Economics/Class Relations

The Great Resignation isn’t paying off

Nicholas Carlson  November 14, 2022

 

Hello, Insiders. I recently asked our Republican readers to email me their thoughts on Donald Trump following the GOP’s lackluster midterm performance — and it’s safe to say our inbox was bursting with responses.

 

While a few of you came to Trump’s defense, most said they would rather see Ron DeSantis on the 2024 ticket.

 

“Time for Trump to step aside”, Jay A. wrote to me, suggesting that Trump should instead support whomever the Republican Party put forward: “Hopefully that is Ron DeSantis.”

 

Meanwhile, Ashley C. couldn’t have been clearer: “Do I need to say it again? Trump SHOULD step aside.”

 

You can read more of the responses here — and, of course, let me know your own thoughts by emailing insidertoday@insider.com.

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iStock; Michael Burrell/Getty Images; Alyssa Powell/Insider
The Great Resignation isn’t paying off like it was this summer.

 

When US workers began quitting their jobs at a higher rate than usual in 2021, it was partly due to their confidence they could negotiate for higher wages elsewhere. The Great Reshuffle ensued, with Federal Reserve Bank of Atlanta researchers finding in July that job hoppers netted themselves a median annual raise of 8.5%, versus 5.9% for those who stayed put. Boom times!

 

But now the Fed’s wage growth tracker indicates the window to make a lucrative career move might be closing. Wage growth ticked down from that 8.5% figure this summer to 7.6% in October. Job-hoppers, experts told Insider, don’t have quite as much bargaining power as they did before.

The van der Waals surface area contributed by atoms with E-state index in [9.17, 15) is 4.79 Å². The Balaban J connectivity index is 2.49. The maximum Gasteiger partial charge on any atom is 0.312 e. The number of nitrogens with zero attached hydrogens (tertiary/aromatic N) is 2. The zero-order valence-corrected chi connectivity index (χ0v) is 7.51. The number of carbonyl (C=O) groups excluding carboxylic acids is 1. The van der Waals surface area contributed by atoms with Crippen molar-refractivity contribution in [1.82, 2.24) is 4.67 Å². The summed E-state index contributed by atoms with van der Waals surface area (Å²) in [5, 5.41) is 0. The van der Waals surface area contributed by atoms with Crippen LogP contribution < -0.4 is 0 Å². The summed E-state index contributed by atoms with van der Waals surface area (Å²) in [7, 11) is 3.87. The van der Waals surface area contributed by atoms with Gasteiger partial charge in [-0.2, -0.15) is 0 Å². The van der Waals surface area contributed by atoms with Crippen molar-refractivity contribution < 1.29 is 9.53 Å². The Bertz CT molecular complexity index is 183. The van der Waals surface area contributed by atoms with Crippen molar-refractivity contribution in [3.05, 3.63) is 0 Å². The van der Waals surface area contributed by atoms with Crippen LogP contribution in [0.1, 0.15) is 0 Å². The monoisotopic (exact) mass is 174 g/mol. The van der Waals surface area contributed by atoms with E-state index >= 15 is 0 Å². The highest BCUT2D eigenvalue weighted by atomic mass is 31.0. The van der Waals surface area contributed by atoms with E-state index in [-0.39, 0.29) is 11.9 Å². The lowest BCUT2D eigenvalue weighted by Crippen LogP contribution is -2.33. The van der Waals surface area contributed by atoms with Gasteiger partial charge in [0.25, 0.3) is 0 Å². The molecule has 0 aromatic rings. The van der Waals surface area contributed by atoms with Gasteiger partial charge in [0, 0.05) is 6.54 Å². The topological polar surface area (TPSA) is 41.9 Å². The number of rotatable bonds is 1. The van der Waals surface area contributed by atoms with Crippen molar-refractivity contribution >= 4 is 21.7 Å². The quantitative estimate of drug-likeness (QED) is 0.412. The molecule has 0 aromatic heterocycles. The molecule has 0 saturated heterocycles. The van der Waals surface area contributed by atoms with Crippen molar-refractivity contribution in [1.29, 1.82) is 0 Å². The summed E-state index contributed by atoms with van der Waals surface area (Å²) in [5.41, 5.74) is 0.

The good news for anyone thinking about making a jump is that it’s still higher than overall wage growth, which sits at 6.4%. TL;DR — quitting for a new job is still profitable for now. The job market remains strong and, observers said, job switching is still a trend. That may not last long, however.

 

“In general, voluntary job switchers have more leverage than job stayers, but a recession hits all workers hard,” said Daniel Zhao, lead economist at Glassdoor. “As the economy slows, job switchers will increasingly have to make the trade-off between higher pay for less job security.”

 

Read the full story here.

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Insider’s Dan Whateley on TikTok’s dive into e-commerce, and check out the full segment in today’s episode of The Refresh from Insider.
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Today’s team
Nicholas Carlson (@nichcarlson), Hallam Bullock (@hallam_bullock), Lisa Ryan (@lisarya), and Shona Ghosh (@shonaghosh).
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